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 Who shall tell what may be the effect of writing? If it happens to be cut in stone, though it lie face downmost for ages on a forsaken beach, or 'rest quietly under the drums and tramplings of many conquests', it may end by letting us into the secret of usurpations and other scandals gossiped about long centuries ago: -- this world being apparently a huge whispering-gallery.

Middlemarch : A Study of Provincial Life is a novel by George Eliot, first published in instalments from 1871 to 1872 and often considered to be her masterpiece.

The novel centres around several groups of characters in the provincial town of Middlemarch and its surrounding villages, between the years 1829 and 1832. This was a time of political change in England, during which Parliamentary reform was proposed to increase the number of eligible voters and to remove "rotten boroughs" - constituencies in which a Member of Parliament could be returned by only one or two voters. The differing political and religious views of some characters form part of the background of the novel. Mr. Brooke, for example, stands for reforms that are unpopular with other members of the town's gentry.

Against this background, three main plot strands concern three different couples or relationships.

Dorothea Brooke, an intelligent, idealistic young woman marries Mr. Casaubon, a much older man whose life's work on a Key to all Mythologies she thinks will provide a fulfilling role for her. She looks forward to helping Casaubon in his great project, and imagines that it will open a new understanding of culture, art, language and life. Meanwhile, Will Ladislaw, Casaubon's orphaned cousin from a disgraced branch of the family, is searching for direction and a way to gain a useful living away from Casaubon's patronage.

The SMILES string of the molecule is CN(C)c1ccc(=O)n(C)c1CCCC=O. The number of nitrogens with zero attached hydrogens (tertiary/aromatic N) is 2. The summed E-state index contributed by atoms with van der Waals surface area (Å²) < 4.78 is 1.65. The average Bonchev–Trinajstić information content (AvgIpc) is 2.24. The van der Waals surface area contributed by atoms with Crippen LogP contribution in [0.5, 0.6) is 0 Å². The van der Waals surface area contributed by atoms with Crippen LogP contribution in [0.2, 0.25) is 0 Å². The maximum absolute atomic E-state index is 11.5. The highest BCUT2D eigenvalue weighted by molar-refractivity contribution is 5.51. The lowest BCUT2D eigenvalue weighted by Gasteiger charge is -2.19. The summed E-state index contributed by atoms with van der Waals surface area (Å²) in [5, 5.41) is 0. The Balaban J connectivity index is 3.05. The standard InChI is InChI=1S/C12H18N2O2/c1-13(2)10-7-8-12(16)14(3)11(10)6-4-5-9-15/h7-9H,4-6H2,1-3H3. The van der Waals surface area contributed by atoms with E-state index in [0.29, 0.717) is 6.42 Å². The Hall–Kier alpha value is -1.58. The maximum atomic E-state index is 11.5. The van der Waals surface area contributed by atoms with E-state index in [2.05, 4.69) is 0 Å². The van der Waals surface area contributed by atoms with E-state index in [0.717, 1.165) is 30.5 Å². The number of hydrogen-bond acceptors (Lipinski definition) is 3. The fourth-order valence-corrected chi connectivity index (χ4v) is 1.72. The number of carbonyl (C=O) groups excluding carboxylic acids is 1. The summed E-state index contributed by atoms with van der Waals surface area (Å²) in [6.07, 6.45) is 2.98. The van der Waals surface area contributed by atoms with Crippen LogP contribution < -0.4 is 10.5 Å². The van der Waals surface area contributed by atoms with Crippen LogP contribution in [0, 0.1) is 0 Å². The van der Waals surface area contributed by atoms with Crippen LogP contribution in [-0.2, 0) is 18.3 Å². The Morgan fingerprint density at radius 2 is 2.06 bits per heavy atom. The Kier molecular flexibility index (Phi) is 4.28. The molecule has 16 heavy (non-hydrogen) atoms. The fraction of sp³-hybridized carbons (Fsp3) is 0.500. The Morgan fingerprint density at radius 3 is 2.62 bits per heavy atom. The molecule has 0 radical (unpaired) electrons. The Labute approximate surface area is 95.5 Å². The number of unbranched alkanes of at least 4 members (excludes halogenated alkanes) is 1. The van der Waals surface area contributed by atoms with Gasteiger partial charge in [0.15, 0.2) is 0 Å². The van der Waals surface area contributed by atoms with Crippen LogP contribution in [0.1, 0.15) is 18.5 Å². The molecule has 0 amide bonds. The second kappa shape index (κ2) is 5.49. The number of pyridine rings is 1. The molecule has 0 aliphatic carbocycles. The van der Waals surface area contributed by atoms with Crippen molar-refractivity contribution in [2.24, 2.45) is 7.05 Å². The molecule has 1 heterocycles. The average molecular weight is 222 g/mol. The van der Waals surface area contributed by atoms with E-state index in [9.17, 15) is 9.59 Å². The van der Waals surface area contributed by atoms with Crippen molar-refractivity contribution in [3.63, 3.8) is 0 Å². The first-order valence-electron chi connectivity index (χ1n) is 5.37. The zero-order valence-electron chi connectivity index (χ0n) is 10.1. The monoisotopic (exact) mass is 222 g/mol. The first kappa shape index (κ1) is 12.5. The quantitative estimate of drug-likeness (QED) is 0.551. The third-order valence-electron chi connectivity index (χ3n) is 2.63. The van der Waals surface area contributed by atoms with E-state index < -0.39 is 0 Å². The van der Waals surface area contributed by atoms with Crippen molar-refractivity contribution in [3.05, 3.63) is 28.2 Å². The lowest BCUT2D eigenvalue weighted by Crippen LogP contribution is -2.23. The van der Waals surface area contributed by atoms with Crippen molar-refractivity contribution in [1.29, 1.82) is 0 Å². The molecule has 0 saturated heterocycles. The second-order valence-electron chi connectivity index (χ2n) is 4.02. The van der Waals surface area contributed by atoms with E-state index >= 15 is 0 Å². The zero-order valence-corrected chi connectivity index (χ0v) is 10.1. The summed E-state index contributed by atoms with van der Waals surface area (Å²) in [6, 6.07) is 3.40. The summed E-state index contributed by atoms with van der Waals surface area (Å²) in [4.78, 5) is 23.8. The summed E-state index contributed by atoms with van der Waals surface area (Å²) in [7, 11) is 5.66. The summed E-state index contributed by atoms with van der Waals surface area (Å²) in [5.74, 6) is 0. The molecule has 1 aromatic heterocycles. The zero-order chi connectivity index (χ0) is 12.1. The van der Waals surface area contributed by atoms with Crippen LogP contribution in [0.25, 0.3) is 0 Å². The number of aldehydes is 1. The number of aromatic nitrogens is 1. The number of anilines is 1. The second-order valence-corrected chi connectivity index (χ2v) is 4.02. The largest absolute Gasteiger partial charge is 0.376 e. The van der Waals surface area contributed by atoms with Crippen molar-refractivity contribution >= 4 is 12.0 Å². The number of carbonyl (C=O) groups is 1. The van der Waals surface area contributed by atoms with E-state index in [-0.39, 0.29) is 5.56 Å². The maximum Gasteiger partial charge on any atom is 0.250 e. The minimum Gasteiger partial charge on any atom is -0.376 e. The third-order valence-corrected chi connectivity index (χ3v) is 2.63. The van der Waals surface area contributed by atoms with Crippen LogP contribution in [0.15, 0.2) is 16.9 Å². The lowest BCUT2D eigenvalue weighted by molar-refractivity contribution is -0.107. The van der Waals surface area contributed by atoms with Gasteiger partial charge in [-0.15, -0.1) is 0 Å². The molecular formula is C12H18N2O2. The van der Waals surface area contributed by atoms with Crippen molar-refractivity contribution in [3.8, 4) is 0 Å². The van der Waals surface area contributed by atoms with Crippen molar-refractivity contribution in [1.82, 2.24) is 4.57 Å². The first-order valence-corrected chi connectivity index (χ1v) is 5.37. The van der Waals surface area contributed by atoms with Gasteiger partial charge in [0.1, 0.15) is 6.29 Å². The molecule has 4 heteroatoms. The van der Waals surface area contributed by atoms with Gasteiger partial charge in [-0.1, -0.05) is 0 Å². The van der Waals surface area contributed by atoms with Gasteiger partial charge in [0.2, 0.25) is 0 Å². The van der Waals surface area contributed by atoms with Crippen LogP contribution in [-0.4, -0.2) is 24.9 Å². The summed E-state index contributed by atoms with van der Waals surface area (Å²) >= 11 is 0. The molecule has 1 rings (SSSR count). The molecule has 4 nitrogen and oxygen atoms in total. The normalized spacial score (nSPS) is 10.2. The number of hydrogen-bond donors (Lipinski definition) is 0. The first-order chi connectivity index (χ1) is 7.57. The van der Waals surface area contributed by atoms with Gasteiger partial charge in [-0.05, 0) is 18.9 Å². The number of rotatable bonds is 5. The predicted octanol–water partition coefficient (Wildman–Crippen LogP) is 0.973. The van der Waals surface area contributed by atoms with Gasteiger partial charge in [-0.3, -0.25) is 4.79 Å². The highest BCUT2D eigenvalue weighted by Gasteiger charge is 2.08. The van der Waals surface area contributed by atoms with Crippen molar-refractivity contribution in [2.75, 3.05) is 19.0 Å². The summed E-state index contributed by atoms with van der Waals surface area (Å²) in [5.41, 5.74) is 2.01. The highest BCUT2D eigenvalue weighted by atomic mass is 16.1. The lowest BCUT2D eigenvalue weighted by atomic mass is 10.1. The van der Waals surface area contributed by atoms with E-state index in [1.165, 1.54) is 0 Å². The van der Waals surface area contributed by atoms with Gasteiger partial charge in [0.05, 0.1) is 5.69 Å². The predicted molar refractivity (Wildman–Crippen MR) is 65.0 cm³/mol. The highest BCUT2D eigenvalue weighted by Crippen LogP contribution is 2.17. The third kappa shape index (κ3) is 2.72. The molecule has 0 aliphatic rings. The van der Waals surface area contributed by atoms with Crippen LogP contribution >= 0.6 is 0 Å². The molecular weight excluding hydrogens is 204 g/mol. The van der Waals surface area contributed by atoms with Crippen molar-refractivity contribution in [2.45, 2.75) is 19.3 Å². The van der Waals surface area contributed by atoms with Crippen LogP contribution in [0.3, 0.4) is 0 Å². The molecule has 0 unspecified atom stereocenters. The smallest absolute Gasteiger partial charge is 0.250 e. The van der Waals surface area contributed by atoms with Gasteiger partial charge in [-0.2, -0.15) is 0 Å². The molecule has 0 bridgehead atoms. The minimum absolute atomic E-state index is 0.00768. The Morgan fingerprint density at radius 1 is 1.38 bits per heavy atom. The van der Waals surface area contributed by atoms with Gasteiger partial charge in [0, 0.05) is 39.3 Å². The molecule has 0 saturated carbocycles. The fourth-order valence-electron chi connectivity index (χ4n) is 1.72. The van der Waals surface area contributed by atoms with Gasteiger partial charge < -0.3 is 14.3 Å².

Fred Vincy is the son of a successful Middlemarch manufacturer. His prospects in life are bright, but rely on an expected inheritance from Mr. Featherstone, a rich uncle by marriage. While waiting for this, he's happy to live on his expectations and try to maintain the life of an educated gentleman-at-leisure, while dreaming of a future with his childhood sweetheart, Mary Garth.

Rosamond Vincy is Fred's sister, who finds herself attracted to the good prospects and glamorous background of Lydgate, the town's new doctor. Lydgate himself has thoroughly modern ideas and looks forward to replacing the town's old-fashioned medical practices, while carrying out research at the new fever hospital to which he is appointed.

Other characters include the wealthy and seemingly respectable banker, Bulstrode, who sponsors Lydgate and deals with the financial affairs of the Vincys, and Mr. Farebrother, a clergyman who is in the running for the chaplaincy at the new hospital.

Over the course of the novel, Eliot deals with the way in which these various plans and dreams play out, and how circumstance, and the expectations and scruples of an often small-minded society can interfere with happiness and change.

Eliot also seems to have been quite conscious of the tropes she was playing with; her essay "Silly Novels by Lady Novelists" sets out many of the 19th century literary tropes subverted in the Dorothea story arc. In brief, Eliot didn't think much of novels written by women in which the protagonist, generally both a Mary Sue and The Pollyanna , would go around bettering the lives of the wretched, showing how smart she was and then making a good marriage. This should sound familiar to readers of the novel.

Two television adaptations have been made, in 1968 and in 1994, and a film by Sam Mendes is in production.

Tropes used in Middlemarch include:

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